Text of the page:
Coal is back: The cause of thick smog that blackened the industrial revolution, the coal of realist novels by Emil Zola and the stuff of nightmares for small men who, in Wallonia or Sardinia, went down into the belly of the earth. It seemed destined to exile. Then the Fukushima accident rewrote history, re-launching a resource that, only a year ago, Europe was demanding be banned by 2050.

All world powers are reviewing their budgets and their plans in order to reduce the share of nuclear power because public opinion demands it and, until renewable energy becomes truly profitable, they are returning to the first ‘black gold’, a resource that while, thought of as obsolete, still lights one out of two light bulbs.

This shows are far we are from ‘decarbonisation’. Nobuo Tanaka, executive director of the International Energy Agency (IEA), told the European Parliament a few days ago that the Japanese disaster has led to the decision to reduce by half nuclear power plant construction programmes scheduled up to 2035. Rather than the 360 Gw of expected production, only 180 Gw will be supplied. This represents a fall of 10 to 14% in the share of nuclear power in global energy production. It’s estimated that a third of demand will have to be re-oriented and will be supplied by the coal market. This has two troublesome consequences: An inevitable rise in both the market price and in greenhouse gas emissions.

Growing demand

Global demand in lignite and other types of coal has risen significantly, spurred by China and India. Analysts forecast a rise in production by over 50% by 2035. In 2010, global production reached 6.5 billion tonnes, an 8% year-over-year rise. Over all, coal represents 41% of global electricity production, with Europe accounting for 26% of the total.

But these figures are bound to change. Giuseppe Lorubio, analyst for Eurelectric (European association of energy producers and suppliers) calculated that shutting down only 28 – out of 143 – of the older European nuclear reactors will increase the needs in coal by 8 – 10%.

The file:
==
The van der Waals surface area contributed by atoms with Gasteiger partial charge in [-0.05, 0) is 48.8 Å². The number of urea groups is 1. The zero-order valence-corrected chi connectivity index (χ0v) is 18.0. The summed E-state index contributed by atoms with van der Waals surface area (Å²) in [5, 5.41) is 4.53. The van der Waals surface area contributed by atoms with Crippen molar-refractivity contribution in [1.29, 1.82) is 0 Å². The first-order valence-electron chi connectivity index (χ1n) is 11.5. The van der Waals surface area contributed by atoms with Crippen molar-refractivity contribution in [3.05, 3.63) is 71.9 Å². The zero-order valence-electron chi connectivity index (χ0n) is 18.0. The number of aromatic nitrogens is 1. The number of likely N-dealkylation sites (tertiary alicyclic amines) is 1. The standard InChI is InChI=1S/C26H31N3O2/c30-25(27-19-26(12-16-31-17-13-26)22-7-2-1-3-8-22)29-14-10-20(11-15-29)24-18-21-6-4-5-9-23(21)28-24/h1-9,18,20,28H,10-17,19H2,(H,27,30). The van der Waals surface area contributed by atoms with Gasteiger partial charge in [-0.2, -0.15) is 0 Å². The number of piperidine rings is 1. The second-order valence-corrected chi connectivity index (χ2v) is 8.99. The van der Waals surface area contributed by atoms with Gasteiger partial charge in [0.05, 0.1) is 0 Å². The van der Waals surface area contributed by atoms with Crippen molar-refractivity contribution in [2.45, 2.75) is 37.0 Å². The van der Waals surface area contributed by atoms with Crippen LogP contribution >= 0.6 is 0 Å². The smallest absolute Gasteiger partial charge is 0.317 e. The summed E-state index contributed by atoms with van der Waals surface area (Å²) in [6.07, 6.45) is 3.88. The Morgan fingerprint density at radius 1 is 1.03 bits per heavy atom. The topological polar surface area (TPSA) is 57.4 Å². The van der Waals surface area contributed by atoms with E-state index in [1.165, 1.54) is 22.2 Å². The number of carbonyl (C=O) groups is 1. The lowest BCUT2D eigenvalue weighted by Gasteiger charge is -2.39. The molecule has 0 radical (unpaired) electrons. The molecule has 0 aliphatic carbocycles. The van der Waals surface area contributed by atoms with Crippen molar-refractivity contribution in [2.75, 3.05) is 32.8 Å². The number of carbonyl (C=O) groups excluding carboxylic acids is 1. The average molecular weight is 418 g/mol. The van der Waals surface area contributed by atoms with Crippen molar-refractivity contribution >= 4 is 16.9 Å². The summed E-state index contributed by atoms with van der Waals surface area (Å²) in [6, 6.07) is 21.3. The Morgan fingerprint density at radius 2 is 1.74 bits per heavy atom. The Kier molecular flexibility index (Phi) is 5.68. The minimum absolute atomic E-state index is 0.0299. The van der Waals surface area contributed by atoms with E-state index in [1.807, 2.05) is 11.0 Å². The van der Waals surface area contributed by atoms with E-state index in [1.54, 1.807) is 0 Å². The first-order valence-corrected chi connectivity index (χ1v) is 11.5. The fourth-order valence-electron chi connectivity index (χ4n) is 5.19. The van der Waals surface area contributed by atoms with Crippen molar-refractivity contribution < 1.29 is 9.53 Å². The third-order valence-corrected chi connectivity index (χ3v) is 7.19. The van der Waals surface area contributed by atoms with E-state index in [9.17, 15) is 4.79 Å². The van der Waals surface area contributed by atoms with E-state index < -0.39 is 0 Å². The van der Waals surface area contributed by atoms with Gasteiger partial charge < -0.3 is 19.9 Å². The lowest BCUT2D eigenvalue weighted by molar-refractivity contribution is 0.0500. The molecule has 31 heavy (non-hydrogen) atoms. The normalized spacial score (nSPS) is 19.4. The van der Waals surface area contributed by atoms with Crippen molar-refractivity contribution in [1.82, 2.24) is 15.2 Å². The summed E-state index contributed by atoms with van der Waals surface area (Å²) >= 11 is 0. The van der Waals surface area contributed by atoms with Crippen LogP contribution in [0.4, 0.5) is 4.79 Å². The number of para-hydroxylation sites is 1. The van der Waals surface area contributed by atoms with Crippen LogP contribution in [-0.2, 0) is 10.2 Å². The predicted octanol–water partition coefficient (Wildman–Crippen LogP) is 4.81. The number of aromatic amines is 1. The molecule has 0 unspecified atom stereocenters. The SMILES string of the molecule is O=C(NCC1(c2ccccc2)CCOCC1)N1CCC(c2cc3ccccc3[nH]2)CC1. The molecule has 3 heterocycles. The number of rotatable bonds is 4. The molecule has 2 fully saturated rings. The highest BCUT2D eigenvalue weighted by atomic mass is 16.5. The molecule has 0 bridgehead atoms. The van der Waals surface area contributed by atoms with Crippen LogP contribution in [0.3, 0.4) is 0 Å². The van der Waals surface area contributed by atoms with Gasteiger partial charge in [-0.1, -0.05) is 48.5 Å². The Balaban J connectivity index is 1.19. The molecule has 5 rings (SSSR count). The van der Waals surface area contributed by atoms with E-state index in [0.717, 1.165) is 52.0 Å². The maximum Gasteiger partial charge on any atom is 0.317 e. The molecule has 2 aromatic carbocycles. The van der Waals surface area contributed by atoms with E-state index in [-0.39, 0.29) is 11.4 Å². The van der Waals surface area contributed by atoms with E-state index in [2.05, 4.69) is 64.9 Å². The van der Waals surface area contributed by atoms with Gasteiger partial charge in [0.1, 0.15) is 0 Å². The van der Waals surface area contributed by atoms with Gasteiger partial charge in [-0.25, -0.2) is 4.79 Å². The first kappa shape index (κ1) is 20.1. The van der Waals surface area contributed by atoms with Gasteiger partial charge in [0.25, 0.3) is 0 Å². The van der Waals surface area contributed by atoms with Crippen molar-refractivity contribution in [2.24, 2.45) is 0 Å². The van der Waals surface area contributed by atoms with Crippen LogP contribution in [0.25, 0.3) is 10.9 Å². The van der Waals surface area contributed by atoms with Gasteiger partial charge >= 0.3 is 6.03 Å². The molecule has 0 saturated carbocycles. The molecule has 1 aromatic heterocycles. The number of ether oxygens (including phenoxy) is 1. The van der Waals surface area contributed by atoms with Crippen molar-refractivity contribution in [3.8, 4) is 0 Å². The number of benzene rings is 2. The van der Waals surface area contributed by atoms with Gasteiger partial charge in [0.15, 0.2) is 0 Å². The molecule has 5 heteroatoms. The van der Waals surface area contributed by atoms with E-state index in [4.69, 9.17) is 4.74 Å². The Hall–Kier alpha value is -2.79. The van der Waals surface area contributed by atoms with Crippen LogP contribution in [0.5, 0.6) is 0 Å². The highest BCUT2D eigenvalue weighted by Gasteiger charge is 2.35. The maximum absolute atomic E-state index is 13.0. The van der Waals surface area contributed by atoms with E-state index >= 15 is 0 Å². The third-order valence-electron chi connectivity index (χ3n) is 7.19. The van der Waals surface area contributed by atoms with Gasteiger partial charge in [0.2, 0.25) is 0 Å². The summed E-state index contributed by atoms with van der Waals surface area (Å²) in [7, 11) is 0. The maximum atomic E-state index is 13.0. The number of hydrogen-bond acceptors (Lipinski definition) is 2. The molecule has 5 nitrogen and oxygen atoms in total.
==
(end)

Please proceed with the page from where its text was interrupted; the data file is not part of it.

Germany, Europe’s primary consumer of anthracite, has begun a painful return and Poland, which can extract 90% of its energy needs from coal, is preparing to do the same. The English, sustained by a balanced mix of nuclear power, coal and gas, are playing the green card to replace their most decrepit power stations. For the rest, the scenario is stable: In Europe there is no margin for building new coal-fired plants. Those resources available will have to be exploited to the fullest.

Cheap but ethically problematic

The Lords of Coal say that their resource is ‘democratic’ because it is relatively cheap and, because it is labour intensive, job-creating. This is true. Nonetheless, there is an obvious social trap since the European Commission announced that it wanted an ethical commitment for this type of exploitation, which, especially in China and Latin America, often has recourse to children, like the English did in the days of Dickens.

What’s more, so that the producing countries commit to respecting the environment, a fee will be set for CO2 emission rights as of 2013 and will weigh on the budgets of electricity companies throughout Europe.

Obviously it is imperative to pollute less, while coal, for its part, has not changed: It’s the extraction processes that have evolved. Dangerous lignite, for example, which, with its high humidity content, releases, among other things, dreaded sulphur oxides, is today dried during the extraction and processing stages.

Furthermore, CO2 capture and stocking systems are now widely used. Channelled and transformed into a liquid, the carbon dioxide is then stocked in an underground depot. At the same time, Brussels is trying to put the Member States on the right path despite political hesitations and budgetary problems. Clearly Fukushima forced the Europeans to change their strategy. If this has simplified things remains to be seen.